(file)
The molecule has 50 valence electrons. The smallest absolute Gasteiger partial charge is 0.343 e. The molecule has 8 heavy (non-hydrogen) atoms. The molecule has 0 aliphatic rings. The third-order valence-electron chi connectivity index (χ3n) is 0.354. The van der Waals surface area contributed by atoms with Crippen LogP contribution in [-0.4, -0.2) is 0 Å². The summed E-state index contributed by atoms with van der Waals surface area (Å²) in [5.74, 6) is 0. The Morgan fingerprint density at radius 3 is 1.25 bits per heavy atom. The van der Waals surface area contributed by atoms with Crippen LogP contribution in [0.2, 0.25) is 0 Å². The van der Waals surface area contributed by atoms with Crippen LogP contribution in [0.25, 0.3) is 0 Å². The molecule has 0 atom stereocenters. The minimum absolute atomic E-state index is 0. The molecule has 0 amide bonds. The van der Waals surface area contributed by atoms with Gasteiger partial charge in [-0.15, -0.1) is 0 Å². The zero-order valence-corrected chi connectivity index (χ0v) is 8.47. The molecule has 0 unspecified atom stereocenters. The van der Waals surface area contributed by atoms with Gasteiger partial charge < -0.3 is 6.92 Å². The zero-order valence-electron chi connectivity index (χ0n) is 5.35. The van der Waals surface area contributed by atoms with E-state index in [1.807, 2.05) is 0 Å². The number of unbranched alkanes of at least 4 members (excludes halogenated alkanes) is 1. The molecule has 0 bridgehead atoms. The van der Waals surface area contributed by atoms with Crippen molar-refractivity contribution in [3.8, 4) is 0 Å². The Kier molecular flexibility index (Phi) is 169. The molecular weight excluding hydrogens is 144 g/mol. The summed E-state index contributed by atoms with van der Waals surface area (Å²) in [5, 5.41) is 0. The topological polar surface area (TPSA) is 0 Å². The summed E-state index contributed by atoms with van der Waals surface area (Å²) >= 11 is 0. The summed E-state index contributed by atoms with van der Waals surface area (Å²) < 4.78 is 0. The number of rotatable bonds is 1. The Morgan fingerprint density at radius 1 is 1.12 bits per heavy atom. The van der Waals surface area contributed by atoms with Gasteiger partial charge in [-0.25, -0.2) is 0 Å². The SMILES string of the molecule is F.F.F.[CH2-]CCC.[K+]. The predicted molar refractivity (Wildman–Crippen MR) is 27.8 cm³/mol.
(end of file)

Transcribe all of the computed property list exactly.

The molecule has 50 valence electrons. The smallest absolute Gasteiger partial charge is 0.343 e. The molecule has 8 heavy (non-hydrogen) atoms. The molecule has 0 aliphatic rings. The third-order valence-electron chi connectivity index (χ3n) is 0.354. The van der Waals surface area contributed by atoms with Crippen LogP contribution in [-0.4, -0.2) is 0 Å². The summed E-state index contributed by atoms with van der Waals surface area (Å²) in [5.74, 6) is 0. The Morgan fingerprint density at radius 3 is 1.25 bits per heavy atom. The van der Waals surface area contributed by atoms with Crippen LogP contribution in [0.2, 0.25) is 0 Å². The van der Waals surface area contributed by atoms with Crippen LogP contribution in [0.25, 0.3) is 0 Å². The molecule has 0 atom stereocenters. The minimum absolute atomic E-state index is 0. The molecule has 0 amide bonds. The van der Waals surface area contributed by atoms with Gasteiger partial charge in [-0.15, -0.1) is 0 Å². The zero-order valence-corrected chi connectivity index (χ0v) is 8.47. The molecule has 0 unspecified atom stereocenters. The van der Waals surface area contributed by atoms with Gasteiger partial charge < -0.3 is 6.92 Å². The zero-order valence-electron chi connectivity index (χ0n) is 5.35. The van der Waals surface area contributed by atoms with E-state index in [1.807, 2.05) is 0 Å². The number of unbranched alkanes of at least 4 members (excludes halogenated alkanes) is 1. The molecule has 0 bridgehead atoms. The van der Waals surface area contributed by atoms with Crippen molar-refractivity contribution in [3.8, 4) is 0 Å². The Kier molecular flexibility index (Phi) is 169. The molecular weight excluding hydrogens is 144 g/mol. The summed E-state index contributed by atoms with van der Waals surface area (Å²) in [5, 5.41) is 0. The topological polar surface area (TPSA) is 0 Å². The summed E-state index contributed by atoms with van der Waals surface area (Å²) >= 11 is 0. The summed E-state index contributed by atoms with van der Waals surface area (Å²) < 4.78 is 0. The number of rotatable bonds is 1. The Morgan fingerprint density at radius 1 is 1.12 bits per heavy atom. The van der Waals surface area contributed by atoms with Gasteiger partial charge in [-0.25, -0.2) is 0 Å². The SMILES string of the molecule is F.F.F.[CH2-]CCC.[K+]. The predicted molar refractivity (Wildman–Crippen MR) is 27.8 cm³/mol.